What Netanyahu, Republicans, Putin and Frenzied Arab Extremists Have in Common

The sobering-up from capitalism’s promise of happiness is the underlying reason for the erosion of security evident on every continent.

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Russian President Vladimir Putin shakes hands with Israeli Prime Minister Benjamin Netanyahu during their meeting in the Novo-Ogaryovo residence, outside Moscow, Russia, Sept. 21, 2015.Credit: AP

It was the great promise of our time: abundance, together with freedom from worrying about survival. The awakening has been bitter and painful.

There actually is great abundance, of food, energy, raw materials, knowledge. But this plenitude is misleading. The more it grew, the more it collected into fewer pockets. And technology? Instead of liberating humanity from worry and hard labor, it has merely tightened the chains and the controls. The sobering-up from capitalism’s promise of happiness is the underlying reason for the erosion of security evident on every continent.

Food is produced in abundance unparalleled in human history, but millions of people go hungry at the same time that enormous production surpluses are destroyed in order to raise prices. Marvelous, ostensibly labor-saving technologies have been incorporated into every area of manufacturing and services, but the vast majority of people work even longer hours for pay whose relative value is steadily shrinking.

Humanity has enormous energy resources at its disposal, with unprecedented access, and raw materials are also widely available. It would seem that nothing is easier, simpler and cheaper than building homes. Yet housing only gets more expensive. Large parts of the population have become real-estate serfs, bound for most of their lives to suffocating mortgages.

Historians aren’t surprised. Fundamentally similar processes caused the collapse of the democratic order and the rise of fascism and Nazism. Out of the smoking ruins they left arose the modern welfare state, which dramatically improved standards of living and also injected stability into the economic system by means of international treaties, starting with the Bretton Woods agreement of 1944.

Keynesian economics ruled through the mid-1970s. Its great achievements were taken for granted: education and health care for all, workers’ rights, democracy. As if that’s how things always were.

The welfare state stagnated, and the piggishness lurking around the corner launched a counterattack: U.S. President Richard Nixon canceled the Bretton Woods agreement and threw the international currency system into structural instability, South America bled under right-wing dictators and the rise of Margaret Thatcher in Britain and Ronald Reagan in America completed the process. In 1977, the revolution reached Israel.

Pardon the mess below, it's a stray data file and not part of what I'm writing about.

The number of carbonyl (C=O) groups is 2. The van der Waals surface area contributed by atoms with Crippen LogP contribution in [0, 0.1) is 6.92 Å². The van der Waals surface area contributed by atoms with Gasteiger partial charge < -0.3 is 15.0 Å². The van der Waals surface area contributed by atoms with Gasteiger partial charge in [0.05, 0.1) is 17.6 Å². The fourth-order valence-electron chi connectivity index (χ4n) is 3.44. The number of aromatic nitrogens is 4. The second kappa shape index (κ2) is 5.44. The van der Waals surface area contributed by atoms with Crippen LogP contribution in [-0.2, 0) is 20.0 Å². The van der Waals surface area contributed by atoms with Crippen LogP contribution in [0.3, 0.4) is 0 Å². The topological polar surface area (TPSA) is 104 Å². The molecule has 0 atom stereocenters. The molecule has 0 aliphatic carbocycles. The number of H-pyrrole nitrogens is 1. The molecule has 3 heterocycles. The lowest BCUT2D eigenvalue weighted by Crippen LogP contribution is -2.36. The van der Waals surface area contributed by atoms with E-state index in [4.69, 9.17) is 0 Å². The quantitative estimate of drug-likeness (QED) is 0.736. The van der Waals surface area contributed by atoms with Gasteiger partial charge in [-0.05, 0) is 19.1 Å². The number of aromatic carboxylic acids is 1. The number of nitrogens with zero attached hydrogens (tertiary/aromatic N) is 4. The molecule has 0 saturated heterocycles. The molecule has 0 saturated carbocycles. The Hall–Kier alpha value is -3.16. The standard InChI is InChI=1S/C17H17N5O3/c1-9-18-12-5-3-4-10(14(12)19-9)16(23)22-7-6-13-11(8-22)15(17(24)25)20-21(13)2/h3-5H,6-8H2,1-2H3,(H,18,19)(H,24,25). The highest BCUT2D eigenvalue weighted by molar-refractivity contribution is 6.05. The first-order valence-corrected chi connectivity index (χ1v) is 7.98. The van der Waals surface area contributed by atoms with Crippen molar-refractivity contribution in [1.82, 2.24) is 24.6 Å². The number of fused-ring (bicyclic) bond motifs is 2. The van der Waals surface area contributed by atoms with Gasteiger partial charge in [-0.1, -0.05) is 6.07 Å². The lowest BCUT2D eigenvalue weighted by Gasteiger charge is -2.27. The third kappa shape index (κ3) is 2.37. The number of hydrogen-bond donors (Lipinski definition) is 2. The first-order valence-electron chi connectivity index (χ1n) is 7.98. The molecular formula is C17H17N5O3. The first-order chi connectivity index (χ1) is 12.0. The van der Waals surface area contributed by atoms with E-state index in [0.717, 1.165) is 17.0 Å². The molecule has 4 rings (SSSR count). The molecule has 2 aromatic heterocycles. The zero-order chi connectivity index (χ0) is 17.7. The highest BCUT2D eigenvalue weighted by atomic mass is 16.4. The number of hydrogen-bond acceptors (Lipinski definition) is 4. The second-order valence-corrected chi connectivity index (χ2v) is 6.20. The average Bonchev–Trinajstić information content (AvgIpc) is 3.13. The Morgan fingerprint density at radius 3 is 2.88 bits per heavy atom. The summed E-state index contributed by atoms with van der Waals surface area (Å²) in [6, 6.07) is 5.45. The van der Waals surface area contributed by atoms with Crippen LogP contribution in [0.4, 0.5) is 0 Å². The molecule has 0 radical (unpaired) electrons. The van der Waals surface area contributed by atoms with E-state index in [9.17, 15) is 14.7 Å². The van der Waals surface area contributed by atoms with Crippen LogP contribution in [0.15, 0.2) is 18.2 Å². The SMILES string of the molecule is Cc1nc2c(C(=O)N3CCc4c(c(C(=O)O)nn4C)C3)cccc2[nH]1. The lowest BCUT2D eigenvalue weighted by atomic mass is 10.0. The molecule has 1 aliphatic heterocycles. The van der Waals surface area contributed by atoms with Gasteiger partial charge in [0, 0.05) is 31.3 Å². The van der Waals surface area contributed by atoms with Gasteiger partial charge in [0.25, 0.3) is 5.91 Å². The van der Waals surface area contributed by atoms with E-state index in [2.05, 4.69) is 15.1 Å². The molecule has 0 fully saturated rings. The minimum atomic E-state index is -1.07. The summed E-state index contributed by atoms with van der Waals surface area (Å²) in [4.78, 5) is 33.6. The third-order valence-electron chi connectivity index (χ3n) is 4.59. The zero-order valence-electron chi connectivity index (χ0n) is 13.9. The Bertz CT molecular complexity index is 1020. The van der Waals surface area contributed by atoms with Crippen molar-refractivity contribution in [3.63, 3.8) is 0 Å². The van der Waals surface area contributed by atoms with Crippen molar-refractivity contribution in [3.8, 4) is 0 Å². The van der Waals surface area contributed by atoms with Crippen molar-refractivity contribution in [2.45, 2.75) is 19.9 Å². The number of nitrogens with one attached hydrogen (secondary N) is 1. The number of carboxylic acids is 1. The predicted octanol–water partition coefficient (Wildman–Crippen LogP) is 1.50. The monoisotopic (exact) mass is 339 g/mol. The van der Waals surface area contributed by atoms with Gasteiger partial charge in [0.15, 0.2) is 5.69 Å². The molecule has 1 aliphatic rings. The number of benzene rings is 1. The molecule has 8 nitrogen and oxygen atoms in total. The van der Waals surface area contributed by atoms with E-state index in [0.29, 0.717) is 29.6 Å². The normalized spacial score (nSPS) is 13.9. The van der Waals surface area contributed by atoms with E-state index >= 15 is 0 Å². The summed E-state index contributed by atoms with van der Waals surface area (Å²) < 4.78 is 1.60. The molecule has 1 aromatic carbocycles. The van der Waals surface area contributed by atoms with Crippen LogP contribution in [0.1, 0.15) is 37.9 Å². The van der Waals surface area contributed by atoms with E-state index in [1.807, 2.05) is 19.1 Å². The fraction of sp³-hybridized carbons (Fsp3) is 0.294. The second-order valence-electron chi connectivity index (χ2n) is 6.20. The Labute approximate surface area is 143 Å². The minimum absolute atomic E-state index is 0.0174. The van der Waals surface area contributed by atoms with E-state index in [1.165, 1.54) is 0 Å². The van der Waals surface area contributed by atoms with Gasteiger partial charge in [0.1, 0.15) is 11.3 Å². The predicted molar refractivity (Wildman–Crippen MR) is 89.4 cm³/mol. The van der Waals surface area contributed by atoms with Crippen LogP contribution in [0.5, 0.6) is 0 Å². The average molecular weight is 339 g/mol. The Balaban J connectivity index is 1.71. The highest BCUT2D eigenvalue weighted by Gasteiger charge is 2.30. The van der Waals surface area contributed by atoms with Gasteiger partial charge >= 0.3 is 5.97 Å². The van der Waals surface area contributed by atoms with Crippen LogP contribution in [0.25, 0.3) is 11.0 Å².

Ever since, neoliberalism has reigned supreme: dissolving the social services, creating tycoons and above all, been taken as absolute, irrefutable truth. The collapse of the Soviet Union was presented as the ultimate proof of this truth, as if the Soviet abomination had any connection to social democracy. Even now, any effort to curb the rule of capitalism incurs the demagogic cry, “Do you want to be like North Korea?”

After decades of rampant privatization, even the middle class has discovered that it is disintegrating. As in the 1930s, the inherent inability of a state to operate solely through competition and the market is being exposed. That led to the colossal 2007 collapse in the United States, whose traumatic effects are still felt.

The shock waves hit Israel four years ago. Huge crowds took to the streets to protest the high cost of food, child care and housing. Night after night, the same questions: “Something is fundamentally broken. We work like crazy but have less and less money. What if something happens to us?”

But piggishness, exploiting the disunity and political blindness of the protesters, went into battle and won, but it lost the war. Capitalism has no solutions to the property panic, the natural-gas robbery, the hopeless situation of Israel’s financial sector. And above it all hovers a heavy cloud of anxiety and existential fear.

Where does this psychological distress lead? To another, and much more violent, false dream — religious extremism, ultranationalist impulses, racism and aggression. That is what unites the Republicans in the United States, President Vladimir Putin in Russia, the frenzied extremists in the Arab world and Prime Minister Benjamin Netanyahu in Israel. All are disciples of unbridled capitalism. In the face of all this, it is time for the welfare doctrine to once again take center stage.

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